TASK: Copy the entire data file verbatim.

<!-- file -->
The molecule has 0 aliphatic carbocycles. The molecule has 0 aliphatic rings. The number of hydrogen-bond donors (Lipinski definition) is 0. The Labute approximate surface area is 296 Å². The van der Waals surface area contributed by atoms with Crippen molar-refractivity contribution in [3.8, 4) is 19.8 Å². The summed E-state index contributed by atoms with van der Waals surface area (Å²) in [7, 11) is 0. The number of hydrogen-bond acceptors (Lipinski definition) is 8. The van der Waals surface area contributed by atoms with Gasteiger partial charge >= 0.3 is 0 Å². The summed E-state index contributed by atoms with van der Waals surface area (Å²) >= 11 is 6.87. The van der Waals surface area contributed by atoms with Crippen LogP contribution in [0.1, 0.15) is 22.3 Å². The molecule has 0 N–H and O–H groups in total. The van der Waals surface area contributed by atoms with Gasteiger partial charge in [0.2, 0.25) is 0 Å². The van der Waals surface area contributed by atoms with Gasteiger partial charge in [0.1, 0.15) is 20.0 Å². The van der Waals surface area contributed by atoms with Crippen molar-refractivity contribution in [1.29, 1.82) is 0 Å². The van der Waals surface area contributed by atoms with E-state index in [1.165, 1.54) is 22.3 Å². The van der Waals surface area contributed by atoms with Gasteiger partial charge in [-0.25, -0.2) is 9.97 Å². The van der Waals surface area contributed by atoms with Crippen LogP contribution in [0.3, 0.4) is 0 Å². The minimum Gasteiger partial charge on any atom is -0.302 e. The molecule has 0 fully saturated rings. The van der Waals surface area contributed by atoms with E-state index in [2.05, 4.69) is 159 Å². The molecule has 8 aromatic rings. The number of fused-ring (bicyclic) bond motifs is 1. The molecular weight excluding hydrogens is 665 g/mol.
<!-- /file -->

The molecule has 0 aliphatic carbocycles. The molecule has 0 aliphatic rings. The number of hydrogen-bond donors (Lipinski definition) is 0. The Labute approximate surface area is 296 Å². The van der Waals surface area contributed by atoms with Crippen molar-refractivity contribution in [3.8, 4) is 19.8 Å². The summed E-state index contributed by atoms with van der Waals surface area (Å²) in [7, 11) is 0. The number of hydrogen-bond acceptors (Lipinski definition) is 8. The van der Waals surface area contributed by atoms with Gasteiger partial charge >= 0.3 is 0 Å². The summed E-state index contributed by atoms with van der Waals surface area (Å²) >= 11 is 6.87. The van der Waals surface area contributed by atoms with Crippen LogP contribution in [0.1, 0.15) is 22.3 Å². The molecule has 0 N–H and O–H groups in total. The van der Waals surface area contributed by atoms with Gasteiger partial charge in [0.2, 0.25) is 0 Å². The van der Waals surface area contributed by atoms with Gasteiger partial charge in [0.1, 0.15) is 20.0 Å². The van der Waals surface area contributed by atoms with Crippen molar-refractivity contribution in [1.29, 1.82) is 0 Å². The van der Waals surface area contributed by atoms with E-state index in [1.165, 1.54) is 22.3 Å². The van der Waals surface area contributed by atoms with Gasteiger partial charge in [-0.25, -0.2) is 9.97 Å². The van der Waals surface area contributed by atoms with Crippen LogP contribution in [0.3, 0.4) is 0 Å². The minimum Gasteiger partial charge on any atom is -0.302 e. The molecule has 0 fully saturated rings. The van der Waals surface area contributed by atoms with E-state index in [2.05, 4.69) is 159 Å². The molecule has 8 aromatic rings. The number of fused-ring (bicyclic) bond motifs is 1. The molecular weight excluding hydrogens is 665 g/mol.